From Role Reboot: A Message To Teenage Girls About Summer Dress Codes By Chelsea Cristene
The other day while driving home from work, I saw a shirtless man who looked about my age—mid 20′s—mowing his lawn. I did not roll down my window and cat call, or yell to him that I’d like a piece of that. I did not scoff in disgust, thinking that his lack of shirt was an invitation for me to comment on his appearance in a derogatory way or to view him as someone with no self-respect. He was a man mowing his lawn, sweating under the high afternoon sun, and dressed for the weather.
That is the difference.
We live in a culture that produces girls’ tops with narrower shoulder straps than boys’ tops, girls’ shorts that expose more leg than boys’ shorts, and then shames girls for wearing the clothes that are sold to them. We live in a culture that tells boys it’s OK to shed clothing in the heat in order to be more comfortable, but tells girls that their comfort is secondary to how others perceive them.
When people tell you these things, they are part of a larger system that often operates without their full knowledge. It is the same system that excuses assault if the victim was drinking or was not a virgin, and that tells women not to get raped instead of telling men not to rape. You are not a piece of uncovered meat, and you are not to blame when your fellow autonomous human beings choose not to exercise self-control. Your body and the clothes you put on it are not “things” “given” to others.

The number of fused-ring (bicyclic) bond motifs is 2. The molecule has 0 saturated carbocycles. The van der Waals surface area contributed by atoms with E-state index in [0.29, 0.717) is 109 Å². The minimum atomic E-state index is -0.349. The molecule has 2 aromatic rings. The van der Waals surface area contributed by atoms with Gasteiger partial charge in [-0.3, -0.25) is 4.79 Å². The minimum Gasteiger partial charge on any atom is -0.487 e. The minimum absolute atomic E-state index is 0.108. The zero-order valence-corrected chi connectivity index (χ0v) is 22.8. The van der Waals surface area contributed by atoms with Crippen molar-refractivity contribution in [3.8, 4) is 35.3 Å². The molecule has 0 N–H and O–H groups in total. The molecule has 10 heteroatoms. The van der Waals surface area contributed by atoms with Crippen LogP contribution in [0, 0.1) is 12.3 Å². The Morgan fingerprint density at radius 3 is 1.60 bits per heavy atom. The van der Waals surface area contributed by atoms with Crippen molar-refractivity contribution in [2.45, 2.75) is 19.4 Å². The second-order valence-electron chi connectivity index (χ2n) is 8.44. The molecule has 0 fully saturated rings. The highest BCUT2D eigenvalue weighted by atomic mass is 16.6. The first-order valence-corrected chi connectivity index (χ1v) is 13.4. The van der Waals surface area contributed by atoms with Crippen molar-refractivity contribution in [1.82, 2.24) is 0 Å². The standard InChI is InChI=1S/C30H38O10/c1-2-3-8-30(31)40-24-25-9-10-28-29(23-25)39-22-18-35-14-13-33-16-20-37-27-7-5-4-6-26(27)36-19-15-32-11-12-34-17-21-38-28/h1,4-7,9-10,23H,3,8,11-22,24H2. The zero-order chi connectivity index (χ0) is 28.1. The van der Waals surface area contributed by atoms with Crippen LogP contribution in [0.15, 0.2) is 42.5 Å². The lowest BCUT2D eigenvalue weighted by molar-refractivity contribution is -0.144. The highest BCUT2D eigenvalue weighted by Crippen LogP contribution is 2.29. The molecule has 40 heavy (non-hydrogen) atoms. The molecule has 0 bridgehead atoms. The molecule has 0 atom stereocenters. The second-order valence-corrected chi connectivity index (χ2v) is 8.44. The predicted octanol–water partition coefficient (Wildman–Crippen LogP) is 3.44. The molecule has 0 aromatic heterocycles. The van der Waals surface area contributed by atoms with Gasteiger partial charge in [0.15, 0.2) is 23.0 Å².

The difficulty is that this message is being sent to young women. It also needs to be sent to young men. The script needs to change. Tell young men it’s their responsibility to keep their hands to themselves, and that understanding the importance of clear verbal consent from young women is their responsibility and anything else is illegal and immoral.
Women have been spreading this message for years. When men finally get with the program and join them in spreading it, then young men’s behavior will change.